[r52] House Republican Legislative Priorities Achieved (4/27/2013)

Saturday, April 27, 2013

Start Date: 4/27/2013 Start Time: 12:00 AM
End Date: 4/27/2013 End Time: 11:59 PM

STATEHOUSE - Speaker of the Indiana House of Representatives, Brian C. Bosma (R-Indianapolis), announced the end of session, or Sine Die on Friday evening, closing out a year of priorities achieved. The House Republican agenda, which was released in October, centered on making Indiana a stronger state for future generations, by focusing on fiscal integrity, job growth, and enhanced education opportunities for every Hoosier.

“We determined that two ways we could have the highest ability to improve life for the next generation: high paying job opportunities and an education that prepares young people for the realities of today’s workforce.  I am proud to say that the work of the General Assembly has addressed these critical issues, and much more.

“Our state’s budget also reflects our state’s priorities. House Republicans have improved our state’s fiscal picture by adopting a budget that lives within its means.  Over the past decade or more, House Republicans have continually presented lean budgets. Because of this, we have been able to give taxpayers the largest tax cut in the history of Indiana, while meeting our investment objectives and maintaining our reserves, truly making our state the envy of the nation,” said Speaker Bosma.

The House Republicans’ “Own Your American Dream” plan focuses on three key concepts: financial security, matching Hoosier workers with high paying jobs, and making education investments.

Financial Security for Future Generations

Indiana is one of only nine states that has a AAA credit rating from all three credit agencies.  Indiana holds a higher credit rating than the federal government, whose debt has now passed the $16 trillion mark for the first time in our nation’s history.  That equates to more than $50,000 of debt for every man, woman and child in the U.S.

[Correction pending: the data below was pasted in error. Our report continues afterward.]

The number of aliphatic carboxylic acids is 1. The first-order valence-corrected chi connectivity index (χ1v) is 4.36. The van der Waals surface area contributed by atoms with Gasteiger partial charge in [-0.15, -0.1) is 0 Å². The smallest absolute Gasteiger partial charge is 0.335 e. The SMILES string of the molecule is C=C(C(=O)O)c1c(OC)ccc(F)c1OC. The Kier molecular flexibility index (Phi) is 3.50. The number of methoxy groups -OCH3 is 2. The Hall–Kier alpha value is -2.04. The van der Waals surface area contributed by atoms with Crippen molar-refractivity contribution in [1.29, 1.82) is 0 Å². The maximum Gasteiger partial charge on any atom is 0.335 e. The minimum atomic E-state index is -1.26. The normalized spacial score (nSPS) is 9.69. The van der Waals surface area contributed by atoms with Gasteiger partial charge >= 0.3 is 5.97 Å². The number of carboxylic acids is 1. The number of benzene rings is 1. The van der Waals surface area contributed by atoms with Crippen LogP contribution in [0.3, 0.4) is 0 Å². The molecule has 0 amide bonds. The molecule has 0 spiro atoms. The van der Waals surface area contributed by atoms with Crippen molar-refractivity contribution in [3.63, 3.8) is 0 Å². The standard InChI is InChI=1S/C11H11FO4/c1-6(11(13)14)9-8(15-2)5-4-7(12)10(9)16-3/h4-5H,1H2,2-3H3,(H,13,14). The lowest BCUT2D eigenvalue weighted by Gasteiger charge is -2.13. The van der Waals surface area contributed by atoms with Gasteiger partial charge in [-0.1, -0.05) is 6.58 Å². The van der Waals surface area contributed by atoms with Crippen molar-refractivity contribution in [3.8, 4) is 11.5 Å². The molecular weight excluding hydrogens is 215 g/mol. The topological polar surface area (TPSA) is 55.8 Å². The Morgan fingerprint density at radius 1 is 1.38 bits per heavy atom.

“After a lot of discussion, debate and hard work in both Houses, I am happy with where Indiana’s budget ended up,” said Rep. Smaltz. “I believe it upholds our state’s track record of fiscal integrity, and it protects Hoosier taxpayers. I am especially pleased with the education funds restored and the increased road funding, but I know more remains to be done.”

Bridging the Skills Gap

According to the Indiana Vision 2025 report published by the Indiana Chamber of Commerce, more than 930,000 Hoosiers lack even the most basic skills to thrive in today’s economy. 

Designed to improve coordination, communication and vision for Indiana’s workforce training and career preparation systems, the ICC is a panel that will bring the principal stakeholders in the state’s workforce development efforts together to create a stronger plan to move Indiana forward. Members of the ICC will be charged with aligning the education skills and training provided by Indiana’s educational, job skills and career training systems with the existing and projected needs of the state’s job market. The legislation also puts into law a longitudinal data system to track the effectiveness of the state’s educational and workforce programs. 

“I believe we really delivered on our commitment to Hoosiers to put jobs, education and a strong budget first,” said Rep. Smaltz. “I really appreciate the bipartisan and unanimous support of the Indiana Career Council and believe it will go a long way to assist in the success of our young people. I enjoyed working with the governor, speaker and president pro tempore.”

Leaders in Classrooms; Leaders in Life

Currently, there are nearly two and a half STEM jobs for every one unemployed person in Indiana. Despite the economic downturn, these jobs have remained in demand, and will only increase as technology marches on. HEA 1001 creates a STEM Teacher Recruitment Fund and new stipend programs for teachers that are in high demand.

In Indiana, 61 percent of children (ages 3-4) are not enrolled in a preschool program. Only six states have a higher percentage of children not attending a preschool. The budget creates a Pre-K Matching Program. School choice was also expanded for students with disabilities, special needs, and siblings. There is no longer a requirement for students in failing school districts.